A suicide car bomber targeted a U.S. patrol Tuesday in Mosul, killing at least one Iraqi and wounding as many as 15, the military and police said, a day after a roadside bomb killed five American soldiers in the increasingly lawless northern city.
The attacker on Tuesday detonated his explosives-laden car about 11 a.m., wounding at least 10 Iraqis in a predominantly Sunni area in eastern Mosul, a police officer said, speaking on condition of anonymity because he wasn't authorized to release the information.
The U.S. military said no American casualties were reported but one Iraqi had been killed and 15 wounded in the attack. The different Iraqi casualty tolls could not immediately be reconciled.
The attack Monday on the U.S. patrol — the deadliest on American forces since six soldiers perished Jan. 9 in a booby-trapped house north of Baghdad — raised the Pentagon's January death count to at least 36.
Iraqi reinforcements, along with helicopters, tanks and armored vehicles, have converged on Mosul for what Prime Minister Nouri al-Maliki pledged would be a decisive battle against al-Qaida in its last major urban stronghold.
U.S. military commanders say al-Qaida in Iraq, blamed for most serious bombings in Iraq, has regrouped in northern provinces after being squeezed out of the western province of Anbar and from around Baghdad during security crackdowns last year.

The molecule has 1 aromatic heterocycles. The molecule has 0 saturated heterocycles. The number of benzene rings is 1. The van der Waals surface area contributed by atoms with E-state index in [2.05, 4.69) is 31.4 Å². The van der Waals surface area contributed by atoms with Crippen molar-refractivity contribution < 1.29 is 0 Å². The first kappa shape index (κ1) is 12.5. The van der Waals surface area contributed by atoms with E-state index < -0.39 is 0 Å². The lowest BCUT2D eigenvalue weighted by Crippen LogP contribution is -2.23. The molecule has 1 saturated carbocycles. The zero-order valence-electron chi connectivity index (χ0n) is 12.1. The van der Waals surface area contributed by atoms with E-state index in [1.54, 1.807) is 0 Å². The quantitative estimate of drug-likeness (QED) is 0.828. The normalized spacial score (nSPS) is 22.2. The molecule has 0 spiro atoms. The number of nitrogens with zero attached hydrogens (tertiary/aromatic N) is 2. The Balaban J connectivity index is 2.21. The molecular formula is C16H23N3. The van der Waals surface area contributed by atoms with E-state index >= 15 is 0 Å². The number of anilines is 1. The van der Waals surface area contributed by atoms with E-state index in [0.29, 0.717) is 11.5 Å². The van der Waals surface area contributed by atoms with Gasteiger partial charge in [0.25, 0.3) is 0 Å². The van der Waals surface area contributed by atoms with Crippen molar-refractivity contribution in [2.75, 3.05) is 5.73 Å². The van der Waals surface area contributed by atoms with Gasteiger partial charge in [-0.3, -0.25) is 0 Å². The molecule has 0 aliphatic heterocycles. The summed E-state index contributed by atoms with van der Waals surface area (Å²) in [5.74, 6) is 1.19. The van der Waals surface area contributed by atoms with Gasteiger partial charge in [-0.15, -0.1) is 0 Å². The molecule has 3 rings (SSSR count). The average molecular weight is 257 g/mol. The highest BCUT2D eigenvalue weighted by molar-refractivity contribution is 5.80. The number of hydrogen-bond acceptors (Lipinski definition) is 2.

Military spokesman Rear Adm. Greg Smith said al-Qaida in Iraq had used two 15-year-old boys to carry out suicide bombings in the past week, one in Mosul and the other in Tikrit.
"We're not sure if one of these children even knew he was being used to deliver a bomb," Smith said.
"These attacks were perpetrated at a funeral, a solemn religious ceremony, and at a school, a place that should be a safe haven for the young," Smith told a news conference.
The U.S. military has some 3,000 troops in and around Mosul, capital of Nineveh province.
Maliki made his announcement after a blast blamed on al-Qaida in Iraq killed 40 people and wounded 220 in Mosul on Wednesday. The explosion was in an unoccupied building that officials said was used by al-Qaida in Iraq to store weapons and explosives.
Defense Ministry spokesman Mohammed al-Askari said tanks, armored vehicles and helicopters were being sent to Mosul for an offensive "very soon."
Askari said the defense minister, Gen. Abdel Qader Jassim, had visited Mosul to meet military commanders. The Interior Ministry said the Mosul push would include 3,000 extra police.
The U.S. military calls al-Qaida in Iraq the biggest threat to Iraq's security.
Despite frequent violence in northern Iraq, overall attacks have fallen sharply across the country, with the number of attacks down 60 percent since last June.
That has been attributed to an extra 30,000 U.S. troops sent to Iraq last year, the growth of mainly Sunni Arab neighborhood security units and a cease-fire by the feared Mahdi Army militia of Shiite cleric Muqtada al-Sadr.
But U.S. and Iraqi forces insisted they would continue to hunt down so-called rogue fighters who ignored the order. Al-Sadr’s followers claim that is a pretext to crack down on their movement.